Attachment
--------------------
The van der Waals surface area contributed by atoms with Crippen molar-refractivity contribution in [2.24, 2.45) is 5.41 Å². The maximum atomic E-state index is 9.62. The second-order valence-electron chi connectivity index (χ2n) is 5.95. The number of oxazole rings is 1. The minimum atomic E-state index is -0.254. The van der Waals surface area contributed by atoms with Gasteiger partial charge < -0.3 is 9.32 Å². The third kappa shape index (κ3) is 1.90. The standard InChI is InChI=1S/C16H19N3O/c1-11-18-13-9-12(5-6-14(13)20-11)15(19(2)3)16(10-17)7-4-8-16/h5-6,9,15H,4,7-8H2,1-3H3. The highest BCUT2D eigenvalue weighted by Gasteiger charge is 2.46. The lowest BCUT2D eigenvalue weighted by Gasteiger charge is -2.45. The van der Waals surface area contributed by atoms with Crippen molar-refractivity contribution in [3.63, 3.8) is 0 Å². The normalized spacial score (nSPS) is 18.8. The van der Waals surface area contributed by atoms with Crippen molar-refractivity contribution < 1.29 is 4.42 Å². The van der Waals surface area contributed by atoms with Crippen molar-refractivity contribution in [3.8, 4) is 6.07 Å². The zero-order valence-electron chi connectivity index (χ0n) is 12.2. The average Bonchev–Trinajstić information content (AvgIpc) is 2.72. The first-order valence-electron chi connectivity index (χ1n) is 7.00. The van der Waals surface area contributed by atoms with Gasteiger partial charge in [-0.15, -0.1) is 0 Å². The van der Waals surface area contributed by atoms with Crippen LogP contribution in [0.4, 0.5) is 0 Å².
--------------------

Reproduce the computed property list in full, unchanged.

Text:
The van der Waals surface area contributed by atoms with Crippen molar-refractivity contribution in [2.24, 2.45) is 5.41 Å². The maximum atomic E-state index is 9.62. The second-order valence-electron chi connectivity index (χ2n) is 5.95. The number of oxazole rings is 1. The minimum atomic E-state index is -0.254. The van der Waals surface area contributed by atoms with Gasteiger partial charge < -0.3 is 9.32 Å². The third kappa shape index (κ3) is 1.90. The standard InChI is InChI=1S/C16H19N3O/c1-11-18-13-9-12(5-6-14(13)20-11)15(19(2)3)16(10-17)7-4-8-16/h5-6,9,15H,4,7-8H2,1-3H3. The highest BCUT2D eigenvalue weighted by Gasteiger charge is 2.46. The lowest BCUT2D eigenvalue weighted by Gasteiger charge is -2.45. The van der Waals surface area contributed by atoms with Crippen molar-refractivity contribution in [3.63, 3.8) is 0 Å². The normalized spacial score (nSPS) is 18.8. The van der Waals surface area contributed by atoms with Crippen molar-refractivity contribution < 1.29 is 4.42 Å². The van der Waals surface area contributed by atoms with Crippen molar-refractivity contribution in [3.8, 4) is 6.07 Å². The zero-order valence-electron chi connectivity index (χ0n) is 12.2. The average Bonchev–Trinajstić information content (AvgIpc) is 2.72. The first-order valence-electron chi connectivity index (χ1n) is 7.00. The van der Waals surface area contributed by atoms with Gasteiger partial charge in [-0.15, -0.1) is 0 Å². The van der Waals surface area contributed by atoms with Crippen LogP contribution in [0.4, 0.5) is 0 Å².